To the Age that is waiting before.
O Relic and Type of our ancestors’ worth,
That hast long kept their memory warm,
First flow’r of their wilderness! Star of their night!
Calm rising thro’ change and thro’ storm.
Farewell! be thy destinies onward and bright!
To thy children the lesson still give,
With freedom to think, and with patience to bear,
And for Right ever bravely to live.
Let not moss-covered Error moor thee at its side,
As the world on Truth’s current glides by,
Be the herald of Light, and the bearer of Love,
Till the stock of the Puritans die.
Samuel Gilman, Class of 1811
Asimov did sing to the tune of O Danny Boy, as noted in the March, 1984 issue of the Baker Street Journal (Vol 34, #1, Page 7)
O, SHERLOCK HOLMES
by Isaac Asimov
(Sung to the tune of “Danny Boy)
O, Sherlock Holmes, the Baker Street Irregulars
Are gathered here to honour you today,
For in their hearts, you glitter like a thousand stars
And like the stars, you’ll never pass away.
This year that’s new, must tick away its months and die,
For Father Time moves on remorselessly,
But even he can’t tarnish, as he passes by,
O, Sherlock Holmes, O, Holmes, your immortality.
O, Sherlock Holmes, the world is filled with evil still
And Moriarty rages everywhere.
The terror waits to strike and by the billions kill.
The mushroom cloud is more than we can bear.
But still there’s hope in what you’ve come to symbolise,
In that great principle you’ve made us see.
We may yet live if only we can improvise,
O, Sherlock Holmes, O, Holmes, your rationality.
We met next day as he had arranged, and inspected the rooms at No. 221B, Baker Street, of which he had spoken at our meeting. They consisted of a couple of comfortable bedrooms and a single large airy sitting-room, cheerfully furnished, and illuminated by two broad windows. So desirable in every way were the apartments, and so moderate did the terms seem when divided between us, that the bargain was concluded upon the spot, and we at once entered into possession. That very evening I moved my things round from the hotel, and on the following morning Sherlock Holmes followed me with several boxes and portmanteaus.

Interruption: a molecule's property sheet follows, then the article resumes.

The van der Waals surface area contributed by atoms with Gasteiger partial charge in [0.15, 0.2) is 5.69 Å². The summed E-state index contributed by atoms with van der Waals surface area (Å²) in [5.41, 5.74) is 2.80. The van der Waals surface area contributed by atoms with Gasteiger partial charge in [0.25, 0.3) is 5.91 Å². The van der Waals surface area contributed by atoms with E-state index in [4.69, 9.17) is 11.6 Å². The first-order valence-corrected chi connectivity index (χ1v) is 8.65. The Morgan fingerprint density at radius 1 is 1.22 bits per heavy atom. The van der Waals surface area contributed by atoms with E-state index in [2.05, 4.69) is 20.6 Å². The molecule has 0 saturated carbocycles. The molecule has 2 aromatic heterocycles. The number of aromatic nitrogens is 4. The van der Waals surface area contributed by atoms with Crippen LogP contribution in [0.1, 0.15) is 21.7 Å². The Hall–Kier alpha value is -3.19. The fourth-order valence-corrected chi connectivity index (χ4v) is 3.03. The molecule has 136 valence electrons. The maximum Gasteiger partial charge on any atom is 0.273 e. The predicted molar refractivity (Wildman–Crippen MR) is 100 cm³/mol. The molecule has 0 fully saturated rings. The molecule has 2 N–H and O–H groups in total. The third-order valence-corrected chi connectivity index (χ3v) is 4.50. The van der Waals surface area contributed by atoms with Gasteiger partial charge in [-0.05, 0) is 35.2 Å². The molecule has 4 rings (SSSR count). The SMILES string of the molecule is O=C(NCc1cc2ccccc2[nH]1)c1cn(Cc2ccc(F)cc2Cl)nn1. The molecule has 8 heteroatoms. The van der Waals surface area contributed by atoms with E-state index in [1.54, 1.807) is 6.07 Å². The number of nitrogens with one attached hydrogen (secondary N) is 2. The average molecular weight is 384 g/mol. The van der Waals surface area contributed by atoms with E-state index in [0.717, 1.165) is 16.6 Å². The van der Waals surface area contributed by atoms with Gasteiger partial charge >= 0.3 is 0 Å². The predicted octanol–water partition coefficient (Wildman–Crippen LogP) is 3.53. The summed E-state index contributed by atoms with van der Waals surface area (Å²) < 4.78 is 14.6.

On January 1, 1881, Dr John H Watson, recently returned to London and living in “a private hotel in the Strand,” realized he had been “spending such money as [he] had, considerably more freely than [he] ought.” He decided “to leave the hotel, and to take up [his] quarters in some less pretentious and less expensive domicile.”
At the Criterion Bar, he was surprised by an old acquaintance, young Stamford, who just happened to know of another young man in search of someone with whom to share the expense of living in London. And so off to Barts they went….
There was only one student in the room, who was bending over a distant table absorbed in his work. At the sound of our steps he glanced round and sprang to his feet with a cry of pleasure. ‘I’ve found it! I’ve found it,’ he shouted to my companion, running towards us with a test-tube in his hand. ‘I have found a re-agent which is precipitated by haemoglobin, and by nothing else.’ Had he discovered a gold mine, greater delight could not have shone upon his features.